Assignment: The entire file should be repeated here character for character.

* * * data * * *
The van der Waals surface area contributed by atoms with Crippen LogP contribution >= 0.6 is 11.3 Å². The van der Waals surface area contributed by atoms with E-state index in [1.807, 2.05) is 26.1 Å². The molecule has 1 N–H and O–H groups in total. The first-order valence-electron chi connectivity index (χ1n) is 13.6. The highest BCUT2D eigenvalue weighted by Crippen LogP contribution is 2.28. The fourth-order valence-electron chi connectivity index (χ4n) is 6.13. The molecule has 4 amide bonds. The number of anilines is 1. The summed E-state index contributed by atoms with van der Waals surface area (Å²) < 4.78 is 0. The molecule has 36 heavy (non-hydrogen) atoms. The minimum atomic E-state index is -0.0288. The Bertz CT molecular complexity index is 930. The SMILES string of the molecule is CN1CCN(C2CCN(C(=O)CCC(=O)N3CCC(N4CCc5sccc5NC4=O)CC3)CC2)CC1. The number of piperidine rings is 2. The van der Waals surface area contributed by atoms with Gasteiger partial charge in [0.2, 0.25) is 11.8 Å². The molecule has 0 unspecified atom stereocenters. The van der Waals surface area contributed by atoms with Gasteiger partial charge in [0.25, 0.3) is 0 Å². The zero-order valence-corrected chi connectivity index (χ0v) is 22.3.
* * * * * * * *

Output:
The van der Waals surface area contributed by atoms with Crippen LogP contribution >= 0.6 is 11.3 Å². The van der Waals surface area contributed by atoms with E-state index in [1.807, 2.05) is 26.1 Å². The molecule has 1 N–H and O–H groups in total. The first-order valence-electron chi connectivity index (χ1n) is 13.6. The highest BCUT2D eigenvalue weighted by Crippen LogP contribution is 2.28. The fourth-order valence-electron chi connectivity index (χ4n) is 6.13. The molecule has 4 amide bonds. The number of anilines is 1. The summed E-state index contributed by atoms with van der Waals surface area (Å²) < 4.78 is 0. The molecule has 36 heavy (non-hydrogen) atoms. The minimum atomic E-state index is -0.0288. The Bertz CT molecular complexity index is 930. The SMILES string of the molecule is CN1CCN(C2CCN(C(=O)CCC(=O)N3CCC(N4CCc5sccc5NC4=O)CC3)CC2)CC1. The number of piperidine rings is 2. The van der Waals surface area contributed by atoms with Gasteiger partial charge in [0.2, 0.25) is 11.8 Å². The molecule has 0 unspecified atom stereocenters. The van der Waals surface area contributed by atoms with Gasteiger partial charge in [0.25, 0.3) is 0 Å². The zero-order valence-corrected chi connectivity index (χ0v) is 22.3.